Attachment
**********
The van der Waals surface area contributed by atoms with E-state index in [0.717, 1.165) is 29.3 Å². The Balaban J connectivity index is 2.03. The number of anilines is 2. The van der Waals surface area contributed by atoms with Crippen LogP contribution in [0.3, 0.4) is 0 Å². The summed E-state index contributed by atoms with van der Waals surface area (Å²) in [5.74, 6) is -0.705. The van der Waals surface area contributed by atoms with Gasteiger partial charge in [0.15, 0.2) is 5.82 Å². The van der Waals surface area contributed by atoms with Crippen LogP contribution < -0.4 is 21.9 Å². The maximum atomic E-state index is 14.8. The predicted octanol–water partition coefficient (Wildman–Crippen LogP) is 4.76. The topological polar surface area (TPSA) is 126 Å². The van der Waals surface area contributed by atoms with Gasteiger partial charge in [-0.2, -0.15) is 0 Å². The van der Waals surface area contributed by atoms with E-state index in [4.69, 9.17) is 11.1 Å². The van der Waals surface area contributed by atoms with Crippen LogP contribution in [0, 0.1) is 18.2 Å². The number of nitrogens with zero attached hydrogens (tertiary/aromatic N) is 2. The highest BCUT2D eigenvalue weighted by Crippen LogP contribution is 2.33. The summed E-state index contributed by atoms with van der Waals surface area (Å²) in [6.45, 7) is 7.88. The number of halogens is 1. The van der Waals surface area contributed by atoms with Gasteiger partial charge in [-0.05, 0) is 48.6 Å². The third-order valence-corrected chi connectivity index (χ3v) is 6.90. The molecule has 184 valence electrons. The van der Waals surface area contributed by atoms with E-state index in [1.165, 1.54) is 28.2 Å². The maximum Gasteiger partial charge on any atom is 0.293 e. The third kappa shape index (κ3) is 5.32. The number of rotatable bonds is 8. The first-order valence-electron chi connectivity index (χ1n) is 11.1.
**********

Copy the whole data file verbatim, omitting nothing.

The van der Waals surface area contributed by atoms with E-state index in [0.717, 1.165) is 29.3 Å². The Balaban J connectivity index is 2.03. The number of anilines is 2. The van der Waals surface area contributed by atoms with Crippen LogP contribution in [0.3, 0.4) is 0 Å². The summed E-state index contributed by atoms with van der Waals surface area (Å²) in [5.74, 6) is -0.705. The van der Waals surface area contributed by atoms with Gasteiger partial charge in [0.15, 0.2) is 5.82 Å². The van der Waals surface area contributed by atoms with Crippen LogP contribution < -0.4 is 21.9 Å². The maximum atomic E-state index is 14.8. The predicted octanol–water partition coefficient (Wildman–Crippen LogP) is 4.76. The topological polar surface area (TPSA) is 126 Å². The van der Waals surface area contributed by atoms with Gasteiger partial charge in [-0.2, -0.15) is 0 Å². The van der Waals surface area contributed by atoms with E-state index in [4.69, 9.17) is 11.1 Å². The van der Waals surface area contributed by atoms with Crippen LogP contribution in [0, 0.1) is 18.2 Å². The number of nitrogens with zero attached hydrogens (tertiary/aromatic N) is 2. The highest BCUT2D eigenvalue weighted by Crippen LogP contribution is 2.33. The summed E-state index contributed by atoms with van der Waals surface area (Å²) in [6.45, 7) is 7.88. The number of halogens is 1. The van der Waals surface area contributed by atoms with Gasteiger partial charge in [-0.05, 0) is 48.6 Å². The third-order valence-corrected chi connectivity index (χ3v) is 6.90. The molecule has 184 valence electrons. The van der Waals surface area contributed by atoms with E-state index in [1.165, 1.54) is 28.2 Å². The maximum Gasteiger partial charge on any atom is 0.293 e. The third kappa shape index (κ3) is 5.32. The number of rotatable bonds is 8. The first-order valence-electron chi connectivity index (χ1n) is 11.1.